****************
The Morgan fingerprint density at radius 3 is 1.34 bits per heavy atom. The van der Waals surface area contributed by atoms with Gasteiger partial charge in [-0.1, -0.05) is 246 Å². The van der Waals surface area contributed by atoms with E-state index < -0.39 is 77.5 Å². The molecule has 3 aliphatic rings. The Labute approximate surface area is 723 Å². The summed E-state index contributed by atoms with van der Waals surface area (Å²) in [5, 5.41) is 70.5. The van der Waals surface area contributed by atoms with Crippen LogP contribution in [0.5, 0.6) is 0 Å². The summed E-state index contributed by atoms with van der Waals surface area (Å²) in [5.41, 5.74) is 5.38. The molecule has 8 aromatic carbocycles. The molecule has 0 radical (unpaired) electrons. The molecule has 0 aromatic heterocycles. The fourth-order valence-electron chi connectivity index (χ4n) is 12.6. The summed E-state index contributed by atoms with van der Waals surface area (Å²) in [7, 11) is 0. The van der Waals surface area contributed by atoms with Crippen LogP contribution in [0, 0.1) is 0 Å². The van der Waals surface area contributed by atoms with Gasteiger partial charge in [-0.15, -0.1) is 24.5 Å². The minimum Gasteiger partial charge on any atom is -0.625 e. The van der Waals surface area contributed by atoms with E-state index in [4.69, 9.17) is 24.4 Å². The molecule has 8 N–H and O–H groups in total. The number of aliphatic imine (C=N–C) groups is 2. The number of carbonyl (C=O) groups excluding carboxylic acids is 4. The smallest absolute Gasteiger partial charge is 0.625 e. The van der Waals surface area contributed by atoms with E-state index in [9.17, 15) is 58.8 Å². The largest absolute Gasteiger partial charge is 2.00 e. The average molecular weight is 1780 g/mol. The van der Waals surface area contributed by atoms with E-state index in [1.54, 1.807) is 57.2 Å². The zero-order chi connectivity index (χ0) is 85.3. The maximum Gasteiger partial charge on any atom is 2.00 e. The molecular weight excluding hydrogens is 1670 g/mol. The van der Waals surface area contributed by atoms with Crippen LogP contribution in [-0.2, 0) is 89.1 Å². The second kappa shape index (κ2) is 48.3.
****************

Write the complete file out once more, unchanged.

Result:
The Morgan fingerprint density at radius 3 is 1.34 bits per heavy atom. The van der Waals surface area contributed by atoms with Gasteiger partial charge in [-0.1, -0.05) is 246 Å². The van der Waals surface area contributed by atoms with E-state index < -0.39 is 77.5 Å². The molecule has 3 aliphatic rings. The Labute approximate surface area is 723 Å². The summed E-state index contributed by atoms with van der Waals surface area (Å²) in [5, 5.41) is 70.5. The van der Waals surface area contributed by atoms with Crippen LogP contribution in [0.5, 0.6) is 0 Å². The summed E-state index contributed by atoms with van der Waals surface area (Å²) in [5.41, 5.74) is 5.38. The molecule has 8 aromatic carbocycles. The molecule has 0 radical (unpaired) electrons. The molecule has 0 aromatic heterocycles. The fourth-order valence-electron chi connectivity index (χ4n) is 12.6. The summed E-state index contributed by atoms with van der Waals surface area (Å²) in [7, 11) is 0. The van der Waals surface area contributed by atoms with Crippen LogP contribution in [0, 0.1) is 0 Å². The van der Waals surface area contributed by atoms with Gasteiger partial charge in [-0.15, -0.1) is 24.5 Å². The minimum Gasteiger partial charge on any atom is -0.625 e. The van der Waals surface area contributed by atoms with E-state index in [4.69, 9.17) is 24.4 Å². The molecule has 8 N–H and O–H groups in total. The number of aliphatic imine (C=N–C) groups is 2. The number of carbonyl (C=O) groups excluding carboxylic acids is 4. The smallest absolute Gasteiger partial charge is 0.625 e. The van der Waals surface area contributed by atoms with E-state index in [9.17, 15) is 58.8 Å². The largest absolute Gasteiger partial charge is 2.00 e. The average molecular weight is 1780 g/mol. The van der Waals surface area contributed by atoms with E-state index in [1.54, 1.807) is 57.2 Å². The zero-order chi connectivity index (χ0) is 85.3. The maximum Gasteiger partial charge on any atom is 2.00 e. The molecular weight excluding hydrogens is 1670 g/mol. The van der Waals surface area contributed by atoms with Crippen LogP contribution in [-0.2, 0) is 89.1 Å². The second kappa shape index (κ2) is 48.3.